President Trump heralded the end of the individual mandate required under Obamacare during the State of the Union address on Tuesday night.
The tax reform bill passed in December removed the penalty for uninsured Americans, which is expected to drive up premiums, destabilize the insurance market, and send Obamacare in a death spiral.
“We eliminated an especially cruel tax that fell mostly on Americans making less than $50,000 a year, forcing them to pay tremendous penalties simply because they couldn’t afford government-ordered health plans,” Trump said.
“We repealed the core of the disastrous Obamacare. The individual mandate is now gone. Thank heavens,” he added.
President Trump delivers the State of the Union address as Vice President Pence (L) and House Speaker Paul Ryan (R) look on in the chamber of the U.S. House of Representatives on Tuesday.
(Win McNamee/Getty Images)
The $695 penalty for adults who are not insured remains in effect until 2019.
While the failed GOP-led effort to repeal and replace Obamacare proved to be a serious setback during Trump’s first year in office, the tax reform bill passed in December included a measure to remove the penalty enforcing the individual mandate.
Doing away with the mandate is expected to drive premiums up by 10%, and increase the number of uninsured Americans by 13 million people by 2027, according to the Congressional Budget Office.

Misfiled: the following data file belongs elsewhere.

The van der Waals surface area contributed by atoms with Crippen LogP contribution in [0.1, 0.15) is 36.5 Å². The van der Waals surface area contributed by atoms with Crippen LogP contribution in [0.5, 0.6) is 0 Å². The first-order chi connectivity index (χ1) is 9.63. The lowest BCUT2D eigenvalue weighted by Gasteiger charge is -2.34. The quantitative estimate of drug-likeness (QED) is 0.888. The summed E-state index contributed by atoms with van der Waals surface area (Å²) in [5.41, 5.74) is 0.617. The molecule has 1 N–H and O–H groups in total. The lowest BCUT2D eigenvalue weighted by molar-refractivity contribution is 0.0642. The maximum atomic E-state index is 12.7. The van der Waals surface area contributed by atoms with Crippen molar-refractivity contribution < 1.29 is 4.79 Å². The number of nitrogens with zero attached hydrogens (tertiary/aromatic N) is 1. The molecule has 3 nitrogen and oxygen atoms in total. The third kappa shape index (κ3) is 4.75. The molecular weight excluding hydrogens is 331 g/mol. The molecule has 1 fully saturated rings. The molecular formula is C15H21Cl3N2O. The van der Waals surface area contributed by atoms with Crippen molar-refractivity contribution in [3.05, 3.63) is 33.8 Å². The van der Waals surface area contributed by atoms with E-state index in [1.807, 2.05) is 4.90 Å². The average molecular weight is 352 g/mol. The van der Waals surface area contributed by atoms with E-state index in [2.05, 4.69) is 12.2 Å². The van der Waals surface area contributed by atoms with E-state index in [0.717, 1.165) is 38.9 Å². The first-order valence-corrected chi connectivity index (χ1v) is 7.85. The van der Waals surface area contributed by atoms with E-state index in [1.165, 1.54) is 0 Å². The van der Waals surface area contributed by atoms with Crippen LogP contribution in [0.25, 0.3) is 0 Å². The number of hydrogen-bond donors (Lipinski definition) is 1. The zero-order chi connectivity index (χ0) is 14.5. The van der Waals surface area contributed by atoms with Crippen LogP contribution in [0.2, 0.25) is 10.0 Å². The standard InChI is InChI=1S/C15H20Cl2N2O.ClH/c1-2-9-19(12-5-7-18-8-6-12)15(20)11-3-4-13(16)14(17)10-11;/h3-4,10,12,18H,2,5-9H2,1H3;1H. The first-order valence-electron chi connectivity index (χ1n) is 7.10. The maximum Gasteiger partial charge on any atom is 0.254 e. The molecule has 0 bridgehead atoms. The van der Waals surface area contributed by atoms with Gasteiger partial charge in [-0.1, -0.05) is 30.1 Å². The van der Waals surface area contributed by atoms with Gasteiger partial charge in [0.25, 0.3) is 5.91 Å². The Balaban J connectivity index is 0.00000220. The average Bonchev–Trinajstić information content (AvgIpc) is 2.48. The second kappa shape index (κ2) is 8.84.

A protester holds a sign during a demonstration of Democratic senators to oppose the repeal of the Affordable Care Act and its replacement on Capitol Hill on June 21, 2017 in Washington, D.C.
(Astrid Riecken/Getty Images)
While the individual mandate has frequently been described as one of three crucial elements propping up Obamacare (tax subsidies for coverage and protections for preexisting conditions being the two others), some experts remain optimistic that its removal will not serve as a fatal blow to the policy.
Tax subsidies for coverage and protections for preexisting conditions — the two remaining legs of the Obamacare stool — remain in place, along with Medicaid expansion and guaranteed “essential” health benefits.
On Tuesday night, Trump also announced his desire to do away with regulations for experimental treatment for terminally ill patients.
Former president Barack Obama speaks to a gathering of more than 50 mayors and other guests during the North American Climate Summit on Dec. 5, 2017 in Chicago.
(Scott Olson/Getty Images)
“We also believe that patients with terminal conditions, terminal illness, should have access to experimental treatment immediately, that could potentially save their lives. People who are terminally ill should not have to go from country to country to seek a cure. I want to give them a chance, right here at home,” Trump said.
He went on to add, “One of my greatest priorities is to reduce the price of prescription drugs.”